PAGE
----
Canadian Job Postings Through December 4: Looking to Next Year?
Job postings holding up well for this time of year.
This post is updated as of December 7, reflecting data through December 4. We will be regularly updating this data as we track how COVID-19 impacts the global labour market.
- As of December 4, total job postings on Indeed Canada stood 5% below last year’s trend, edging up slightly from the week prior.
- The total posting gap has narrowed five percentage points in the past month, as job postings have held fairly steady at a time when they’re typically falling.
- New postings lost a bit of momentum, but overall are doing fairly well, a sign that many employers are looking ahead to next year.
Total job postings on Indeed Canada stood -5% below last year’s trend on December 4, up slightly from -6% the prior Friday. The closing of the gap reflected the trend easing slightly less than it did at the same time last year. This has generally been the pattern since the start of October, with current hiring appetite steady at a time when job postings are well into their typical end-of-year slide. The result has been that the gap between trends has narrowed five percentage points over the past month.
Momentum in new postings cooled a bit, but still stood at 9% above last year’s trend, compared to 13% above the week prior. New postings are fairly quick to react to changing events, as we saw in late-March. Their current stability relative to typical seasonal trends suggests that many employers are looking through the recent upswing in new COVID-19 cases and resulting economic restrictions to what’s hopefully a brighter outlook in 2021.
A range of sectors are getting back to normal
Over the past month, job postings have continued to improve compared to last year’s trend across most sectors. Some, like nursing, as well as loading and stocking, saw hiring appetite return to last year’s trend fairly quickly, and postings are now well above their 2019 path. However, an increasing number of areas have also closed their gaps in recent weeks. These span a range of sectors, including production and manufacturing, customer service, and software development.
At the same, postings remain quite weak in several pandemic-exposed sectors like food preparation and service, which were a third less than their 2019 trend as of late November. The gap was actually slightly smaller than a month earlier, but not because of a stronger hiring appetite this year. Rather, postings in the sector were falling at a faster pace over this time last year, albeit from a much higher level. Hiring appetite also remains quite depressed in sports, as well as aviation.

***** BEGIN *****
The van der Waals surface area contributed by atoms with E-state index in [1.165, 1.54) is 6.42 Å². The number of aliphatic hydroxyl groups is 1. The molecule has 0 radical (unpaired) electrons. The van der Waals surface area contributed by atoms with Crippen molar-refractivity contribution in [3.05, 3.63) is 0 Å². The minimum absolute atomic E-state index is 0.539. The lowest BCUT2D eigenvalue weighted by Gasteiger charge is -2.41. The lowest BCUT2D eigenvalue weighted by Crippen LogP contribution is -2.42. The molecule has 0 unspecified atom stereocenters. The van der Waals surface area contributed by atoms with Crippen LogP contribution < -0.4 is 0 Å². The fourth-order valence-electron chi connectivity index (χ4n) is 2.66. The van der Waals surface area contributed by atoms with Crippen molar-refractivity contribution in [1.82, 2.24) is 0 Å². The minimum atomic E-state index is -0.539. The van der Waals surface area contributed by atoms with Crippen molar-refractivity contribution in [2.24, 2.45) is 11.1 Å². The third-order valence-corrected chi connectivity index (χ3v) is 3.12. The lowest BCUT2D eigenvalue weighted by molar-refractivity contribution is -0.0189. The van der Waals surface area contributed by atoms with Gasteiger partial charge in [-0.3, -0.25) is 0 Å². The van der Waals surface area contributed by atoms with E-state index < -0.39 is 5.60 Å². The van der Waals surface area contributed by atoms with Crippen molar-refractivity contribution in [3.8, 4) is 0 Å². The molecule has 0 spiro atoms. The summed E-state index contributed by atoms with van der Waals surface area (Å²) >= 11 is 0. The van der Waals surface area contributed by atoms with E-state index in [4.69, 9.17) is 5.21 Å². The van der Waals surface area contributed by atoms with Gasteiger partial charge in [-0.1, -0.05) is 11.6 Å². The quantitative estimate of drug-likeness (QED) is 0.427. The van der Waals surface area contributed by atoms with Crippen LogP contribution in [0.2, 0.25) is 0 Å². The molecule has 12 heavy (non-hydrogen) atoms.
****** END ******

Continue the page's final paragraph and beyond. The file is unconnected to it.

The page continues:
Lastly, a range of sectors have gaps similar to the economy-wide trend, albeit showing a bit less momentum in recent weeks. Included in this group are several white collar and office-related areas like administrative assistance and management, and others like installation and maintenance, as well as retail.
The public health situation and its economic spillovers continue to change on a daily basis. This is our last update for the year. We will return in January to track how Canadian employer demand is evolving.
To measure the trends in job postings, we calculated the 7-day moving average of the number of job postings on Indeed Canada. We index each day’s 7-day moving average to the start of February (Feb 1, 2020 = 100 for 2020 data, and so on).
We report how the trend in job postings this year differs from last year, in order to focus on the recent changes in labor market conditions due to COVID-19. For example: if job postings increased 30% from February 1, 2019, to April 10, 2019, but only 20% from February 1, 2020, to April 10, 2020, then the index would have risen from 100 to 130 in 2019 and 100 to 120 in 2020. The year-to-date trend in job postings would therefore be down 7.7% on April 10 (120 is 7.7% below 130) in 2020 relative to 2019.
For new postings, we calculate a similar metric but the underlying measure is the number of postings that have been on Indeed for seven days or less.
Information based on publicly available information on the Indeed Canada website (and other countries named in the post), limited to Canada, is not a projection of future events, and includes both paid and unpaid job solicitations.
Brendon Bernard is an Economist at the Indeed Hiring Lab, focusing on the Canadian labour market. His research interests include analyzing how detailed trends in the job market fit in with broader developments in the Canadian economy. Brendon was previously an economist with Department of Finance Canada, where he focused on analyzing Canadian financial sector policy and the U.S. economy. He holds a Master’s in Economics from the Vancouver School of Economics at University of British Columbia, as well as a Bachelor of Arts (Honours) from Queen’s University.